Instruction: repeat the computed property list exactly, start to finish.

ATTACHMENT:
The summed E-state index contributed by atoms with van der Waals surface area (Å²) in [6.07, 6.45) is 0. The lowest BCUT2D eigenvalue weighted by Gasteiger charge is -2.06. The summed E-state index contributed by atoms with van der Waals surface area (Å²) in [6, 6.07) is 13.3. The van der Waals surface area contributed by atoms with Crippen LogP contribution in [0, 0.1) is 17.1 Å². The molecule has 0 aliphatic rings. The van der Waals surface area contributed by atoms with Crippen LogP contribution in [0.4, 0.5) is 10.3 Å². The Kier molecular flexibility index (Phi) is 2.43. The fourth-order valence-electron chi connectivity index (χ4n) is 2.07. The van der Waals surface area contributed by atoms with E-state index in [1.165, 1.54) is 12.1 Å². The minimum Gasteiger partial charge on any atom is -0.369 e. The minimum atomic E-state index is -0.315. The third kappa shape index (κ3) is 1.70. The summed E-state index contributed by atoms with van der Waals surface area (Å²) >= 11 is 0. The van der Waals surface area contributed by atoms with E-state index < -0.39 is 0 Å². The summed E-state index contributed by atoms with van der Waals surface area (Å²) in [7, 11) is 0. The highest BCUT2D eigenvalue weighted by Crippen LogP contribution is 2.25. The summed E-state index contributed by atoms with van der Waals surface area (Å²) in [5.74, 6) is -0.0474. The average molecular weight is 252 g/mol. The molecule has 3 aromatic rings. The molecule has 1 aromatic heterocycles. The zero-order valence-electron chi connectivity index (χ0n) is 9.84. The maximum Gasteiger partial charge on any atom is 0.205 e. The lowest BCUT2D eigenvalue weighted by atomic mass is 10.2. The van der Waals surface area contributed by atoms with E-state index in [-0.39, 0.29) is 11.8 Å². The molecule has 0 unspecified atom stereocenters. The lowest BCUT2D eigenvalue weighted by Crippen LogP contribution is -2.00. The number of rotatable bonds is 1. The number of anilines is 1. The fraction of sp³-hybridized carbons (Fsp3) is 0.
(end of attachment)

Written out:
The summed E-state index contributed by atoms with van der Waals surface area (Å²) in [6.07, 6.45) is 0. The lowest BCUT2D eigenvalue weighted by Gasteiger charge is -2.06. The summed E-state index contributed by atoms with van der Waals surface area (Å²) in [6, 6.07) is 13.3. The van der Waals surface area contributed by atoms with Crippen LogP contribution in [0, 0.1) is 17.1 Å². The molecule has 0 aliphatic rings. The van der Waals surface area contributed by atoms with Crippen LogP contribution in [0.4, 0.5) is 10.3 Å². The Kier molecular flexibility index (Phi) is 2.43. The fourth-order valence-electron chi connectivity index (χ4n) is 2.07. The van der Waals surface area contributed by atoms with E-state index in [1.165, 1.54) is 12.1 Å². The minimum Gasteiger partial charge on any atom is -0.369 e. The minimum atomic E-state index is -0.315. The third kappa shape index (κ3) is 1.70. The summed E-state index contributed by atoms with van der Waals surface area (Å²) >= 11 is 0. The van der Waals surface area contributed by atoms with E-state index < -0.39 is 0 Å². The summed E-state index contributed by atoms with van der Waals surface area (Å²) in [7, 11) is 0. The highest BCUT2D eigenvalue weighted by Crippen LogP contribution is 2.25. The summed E-state index contributed by atoms with van der Waals surface area (Å²) in [5.74, 6) is -0.0474. The average molecular weight is 252 g/mol. The molecule has 3 aromatic rings. The molecule has 1 aromatic heterocycles. The zero-order valence-electron chi connectivity index (χ0n) is 9.84. The maximum Gasteiger partial charge on any atom is 0.205 e. The lowest BCUT2D eigenvalue weighted by atomic mass is 10.2. The van der Waals surface area contributed by atoms with E-state index in [-0.39, 0.29) is 11.8 Å². The molecule has 0 unspecified atom stereocenters. The lowest BCUT2D eigenvalue weighted by Crippen LogP contribution is -2.00. The number of rotatable bonds is 1. The number of anilines is 1. The fraction of sp³-hybridized carbons (Fsp3) is 0.